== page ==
But given the fact that we'd all be better off if more of us grew our own food and understood where it comes from, and given that some folks are willing to pay above-the-odds for products they don't have to make themselves and fit in with their own style and aesthetics, whose to begrudge the richer greenies among us their right to spend what they like on their gardening supplies? After all, I'd rather see someone drop a large amount of cash on a fancy chicken coop than on another SUV.
Either way, this debate is likely to get dredged up again as Williams-Sonoma launches its line of Agrarian gardening supplies. From chicken coops through beehives to seeds, there's some nice looking—if expensive—stuff here. There is also some pointless fluff.
Let's take a look.
The Alexandria Chicken Coop and Run
Pictured above, the Alexandria mobile chicken coop (aka a chicken tractor) and run is handcrafted in the USA from certified-sustainable wood. At $879.95 for the coop, and $399.95 for the run, I can't imagine there are many places where you couldn't hire a carpenter to build you something equally beautiful for a fraction of the cost—but as I argued above, that is not the point. If this means more 1%ers start keeping their own hens, then I am all for it. I wonder what eggs taste like when chickens are fed leftover caviar anyway?
The Backyard Beehive
During my stint as a failed beekeeper, I spent a good few hundred dollars on hives, bees and equipment. A starter kit from Williams-Sonoma would have cost me $499.95, but at least I would have had a beautiful copper roof on my hive.
My one concern, having demonstrated first hand that ill-trained hobbyists can neglect their bees to death, is whether kits like these encourage folks with an overly romantic notion of beekeeping to take it up before they are ready. But then, who am I to judge?
Shiitake Mushroom Log
This one might be a tasty gift, but it is a little odd if we are going to talk about green living. For $30, plus shipping, Williams-Sonoma will send you a hardwood log inoculated with shiitake mushroom spawn. Having inoculated my own shiitake logs, I can attest to the joy of mushroom growing. But to be shipping around hardwood logs for the mushroom fruits that will grow out of them seems to have gotten the whole food miles concept a little backwards in my book.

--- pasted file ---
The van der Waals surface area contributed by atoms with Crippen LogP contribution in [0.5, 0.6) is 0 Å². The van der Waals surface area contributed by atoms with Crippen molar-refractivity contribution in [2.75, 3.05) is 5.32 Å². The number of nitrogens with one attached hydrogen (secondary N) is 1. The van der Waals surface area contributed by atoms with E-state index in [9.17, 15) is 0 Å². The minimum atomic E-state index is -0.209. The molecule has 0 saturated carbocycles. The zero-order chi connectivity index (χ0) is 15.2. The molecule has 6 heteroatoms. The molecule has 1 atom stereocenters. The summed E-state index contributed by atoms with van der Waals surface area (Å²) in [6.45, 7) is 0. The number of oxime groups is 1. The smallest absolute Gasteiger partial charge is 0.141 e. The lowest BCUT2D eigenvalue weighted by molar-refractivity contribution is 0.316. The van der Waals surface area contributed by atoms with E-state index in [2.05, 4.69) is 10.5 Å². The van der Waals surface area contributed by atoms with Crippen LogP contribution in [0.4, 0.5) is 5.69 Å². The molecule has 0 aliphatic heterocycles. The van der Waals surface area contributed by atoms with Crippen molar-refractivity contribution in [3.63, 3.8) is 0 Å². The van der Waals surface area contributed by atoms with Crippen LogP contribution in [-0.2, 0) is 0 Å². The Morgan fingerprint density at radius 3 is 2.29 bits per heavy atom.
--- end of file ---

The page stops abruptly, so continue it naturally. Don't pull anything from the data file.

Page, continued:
OK, this is where it really does get a little silly. For $14.95 you can buy some twine in a can. Enough said. And don't even get me started on the $16 heirloom tomato plant...
All-in-all, it is a fascinating sign of the times that William-Sonoma is offering all the trappings of the back-to-the-land lifestyle, albeit at a premium price. And while some of the items really are incredibly expensive, there are also some solid looking pieces of equipment that should serve their owners well. Yes, you could build them for cheaper yourself, or find their equivalent at your local garden center. But for those who like Williams Sonoma's aesthetic and have the cash to spare, I say all power to you if you want to house your chickens in luxury.
But please, do go buy your twine at the hardware store. Feel free to send me a check if the money you save starts burning a hole in your pocket...